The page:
‘My job pays me Rs20,000,’ she says with a heavy sigh. Shehneila’s salary is below the minimum wage of Rs25,000, which was fixed in the budget for 2022/23. Over the last few months, efforts have been made by the relevant stakeholders to urge the government to raise the minimum wage. Yet, workers like Shehneila are likely to remain unaffected by these developments and continue to draw salaries that fall abysmally below the minimum wage.

‘It isn’t easy for me and my husband to feed our families with a collective salary of Rs43,000,’ she says, clicking her tongue in frustration. ‘One shouldn’t be nashukra [ungrateful], but so many of our day-to-day needs aren’t being met because we just don’t have the money.’

Shehneila doesn’t harbour any unrealistic expectations about the salary package she deserves. ‘I’m not demanding lakhs of rupees for the work I do,’ she clarifies. ‘I would like to get paid what I deserve. I’ve heard that cleaners who work for government departments get paid more than Rs25,000 for the same kind of work I do. Frankly, I’d be content with anything between Rs25,000 and Rs30,000.’

Shehneila isn’t wrong about the salary increments for sanitation workers who are affiliated with government-run departments. In January 2023, the Sindh High Court directed the Sindh government to pay sanitation workers in all its departments the legal minimum wage of Rs25,000. Unfortunately, Shehneila believes it is impossible for sanitation workers who work on a contractual basis to obtain increments. In fact, the mere prospect of asking her third-party contractor for a raise gives her goosebumps as her previous requests—like those of many other contractual workers—have been rebuffed.

‘My thekedar [third-party contractor] is very strict,’ she explains. ‘He says: ‘Yeh thekay ka kaam hai, ishi paisay main karo, warna na karo [this is contractual work. Either work for this salary or don’t work at all].’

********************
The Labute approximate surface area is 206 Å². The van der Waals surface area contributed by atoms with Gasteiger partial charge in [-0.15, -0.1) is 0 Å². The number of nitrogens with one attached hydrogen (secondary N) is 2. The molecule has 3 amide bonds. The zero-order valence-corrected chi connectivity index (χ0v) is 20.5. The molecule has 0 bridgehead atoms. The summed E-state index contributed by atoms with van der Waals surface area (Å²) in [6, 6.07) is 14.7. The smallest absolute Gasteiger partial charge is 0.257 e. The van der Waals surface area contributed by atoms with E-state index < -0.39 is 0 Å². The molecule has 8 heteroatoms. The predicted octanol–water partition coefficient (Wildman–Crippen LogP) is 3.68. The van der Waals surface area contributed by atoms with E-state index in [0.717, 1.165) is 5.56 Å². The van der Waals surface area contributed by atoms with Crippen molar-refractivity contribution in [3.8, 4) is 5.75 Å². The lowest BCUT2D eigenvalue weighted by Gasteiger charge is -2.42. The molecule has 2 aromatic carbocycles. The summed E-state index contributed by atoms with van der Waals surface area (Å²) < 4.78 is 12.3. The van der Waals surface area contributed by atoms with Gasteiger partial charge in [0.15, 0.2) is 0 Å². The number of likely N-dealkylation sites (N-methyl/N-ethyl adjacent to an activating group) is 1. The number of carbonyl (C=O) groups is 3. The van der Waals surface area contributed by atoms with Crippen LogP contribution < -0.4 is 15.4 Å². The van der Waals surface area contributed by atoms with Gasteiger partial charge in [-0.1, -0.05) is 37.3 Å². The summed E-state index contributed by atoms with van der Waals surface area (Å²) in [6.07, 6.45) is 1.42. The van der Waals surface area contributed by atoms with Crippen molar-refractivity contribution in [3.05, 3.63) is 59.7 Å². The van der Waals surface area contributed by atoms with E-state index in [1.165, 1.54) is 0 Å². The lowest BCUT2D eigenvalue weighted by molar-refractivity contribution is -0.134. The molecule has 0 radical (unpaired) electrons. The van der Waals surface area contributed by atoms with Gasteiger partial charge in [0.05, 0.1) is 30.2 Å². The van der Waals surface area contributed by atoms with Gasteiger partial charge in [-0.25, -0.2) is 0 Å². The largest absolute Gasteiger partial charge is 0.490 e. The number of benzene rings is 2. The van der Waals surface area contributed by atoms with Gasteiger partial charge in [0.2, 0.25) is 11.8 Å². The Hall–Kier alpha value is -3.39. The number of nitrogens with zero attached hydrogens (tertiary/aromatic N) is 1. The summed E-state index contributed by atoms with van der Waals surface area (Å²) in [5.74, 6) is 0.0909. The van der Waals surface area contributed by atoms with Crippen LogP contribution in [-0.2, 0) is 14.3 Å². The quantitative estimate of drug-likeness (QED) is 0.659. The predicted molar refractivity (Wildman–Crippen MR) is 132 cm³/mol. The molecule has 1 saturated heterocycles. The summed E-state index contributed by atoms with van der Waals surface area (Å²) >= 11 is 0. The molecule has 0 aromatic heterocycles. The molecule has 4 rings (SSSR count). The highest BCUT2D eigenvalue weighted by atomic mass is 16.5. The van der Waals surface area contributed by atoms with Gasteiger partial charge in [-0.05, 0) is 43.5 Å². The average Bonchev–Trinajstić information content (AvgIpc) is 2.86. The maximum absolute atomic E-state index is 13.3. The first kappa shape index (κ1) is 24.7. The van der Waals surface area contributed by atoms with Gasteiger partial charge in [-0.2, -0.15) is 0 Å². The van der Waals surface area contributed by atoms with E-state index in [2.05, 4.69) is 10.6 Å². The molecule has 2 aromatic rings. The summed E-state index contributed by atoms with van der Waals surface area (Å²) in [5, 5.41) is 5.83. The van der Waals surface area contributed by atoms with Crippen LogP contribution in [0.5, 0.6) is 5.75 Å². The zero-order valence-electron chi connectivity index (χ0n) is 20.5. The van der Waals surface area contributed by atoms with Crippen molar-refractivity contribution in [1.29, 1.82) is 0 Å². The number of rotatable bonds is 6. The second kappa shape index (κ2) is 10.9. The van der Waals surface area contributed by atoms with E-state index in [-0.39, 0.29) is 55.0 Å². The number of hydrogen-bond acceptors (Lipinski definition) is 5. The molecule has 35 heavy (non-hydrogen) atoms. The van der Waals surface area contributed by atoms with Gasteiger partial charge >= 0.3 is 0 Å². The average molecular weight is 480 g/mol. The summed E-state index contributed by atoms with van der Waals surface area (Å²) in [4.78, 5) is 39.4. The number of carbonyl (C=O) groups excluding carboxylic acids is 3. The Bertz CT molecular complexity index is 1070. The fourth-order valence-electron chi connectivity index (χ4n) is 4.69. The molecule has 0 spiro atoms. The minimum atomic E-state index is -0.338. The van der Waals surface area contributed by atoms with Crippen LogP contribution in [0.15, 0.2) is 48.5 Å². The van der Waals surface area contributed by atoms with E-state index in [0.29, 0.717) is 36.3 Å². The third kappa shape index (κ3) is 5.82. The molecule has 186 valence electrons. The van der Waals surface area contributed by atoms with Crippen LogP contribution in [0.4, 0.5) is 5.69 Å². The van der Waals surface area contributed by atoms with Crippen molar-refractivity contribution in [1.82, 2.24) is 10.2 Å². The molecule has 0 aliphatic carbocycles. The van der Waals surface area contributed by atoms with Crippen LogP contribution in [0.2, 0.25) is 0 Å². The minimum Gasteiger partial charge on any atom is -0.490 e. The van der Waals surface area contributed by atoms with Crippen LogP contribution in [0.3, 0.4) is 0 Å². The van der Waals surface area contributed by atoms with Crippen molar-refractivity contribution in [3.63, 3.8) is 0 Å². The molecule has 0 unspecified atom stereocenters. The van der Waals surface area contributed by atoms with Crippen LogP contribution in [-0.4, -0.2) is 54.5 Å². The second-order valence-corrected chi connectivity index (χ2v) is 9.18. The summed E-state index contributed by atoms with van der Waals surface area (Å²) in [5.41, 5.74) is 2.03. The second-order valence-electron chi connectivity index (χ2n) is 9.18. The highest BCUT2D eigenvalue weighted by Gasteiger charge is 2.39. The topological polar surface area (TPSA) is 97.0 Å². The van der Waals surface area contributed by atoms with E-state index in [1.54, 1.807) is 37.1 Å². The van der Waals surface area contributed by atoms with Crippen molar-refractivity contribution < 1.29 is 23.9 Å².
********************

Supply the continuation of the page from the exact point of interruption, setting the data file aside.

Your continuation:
Leave of absence

Apart from her financial woes, Shehneila struggles to obtain any non-wage benefits. She is entitled to a day off every week but finds it exceedingly tough to take any extra time off from her professional commitments. The concept of sick leave seems almost foreign to her as her thekedar doesn’t permit her the luxury of space to recover from any major or minor ailments.

‘I suffer from a thyroid condition that results in light periods,’ she explains. ‘On some days, it becomes difficult to work. Just this morning, I called my thekedar and told him it wouldn’t be possible for me to come to work. He said: “Aisay nahi chalega” [it can’t work like this]. I told him to send another cleaner in place of me, but he refused as most of his other cleaners were either occupied with other work or had taken unpaid leave for Easter. I had no choice but to go to work.’

The attitude adopted by Shehneila’s thekedar is not only sexist but also serves as a glaring example of how third-party contractors are not keen to help their workers in the event of a medical emergency.

It is equally difficult for her to convince the contractor to give her time off to celebrate any religious festivals. ‘At times, a generous employee at the company speaks to the thekedar and the manager on my behalf and gets me a day off for Holi. But we can’t always rely on these kind gestures,’ she says.

Casual leave is another ordeal that Shehneila and her colleagues have to reckon with. ‘Last month, my daughter got married and I needed a month off,’ she says. ‘My thekedar only allowed me to take leave if I agreed to bring a cleaner who could replace me for the duration of my leave. I agreed to his request because I needed time to prepare for my daughter’s wedding. The arrangement didn’t suit me as the thekedar paid the other cleaner for working last month. Believe me, I don’t have any money in my pocket at the moment.’

Nor did the thekedar allow her to take an advance for her daughter’s wedding. Fortunately, the bulk of the wedding expenses were borne by some generous relatives. ‘My brother-in-law, who is an electrician, helped me arrange the venue,’ she says. ‘Another family member helped us pay for my daughter’s chaandi [silver] jewellery. I was able to pay only for the food at the reception as I had received money from a committee pool. Overall, we managed to get her married with the support of our family.’

Pick-and-drop

Every day, Shehneila arrives at the office at 8:30 AM. ‘I’m one of the fortunate few as my husband drops me to work and picks me up,’ she says. ‘The other cleaners don’t have that privilege and have to travel long distances to get to work. Most of their salaries are spent on their kiraya [travel expenses].’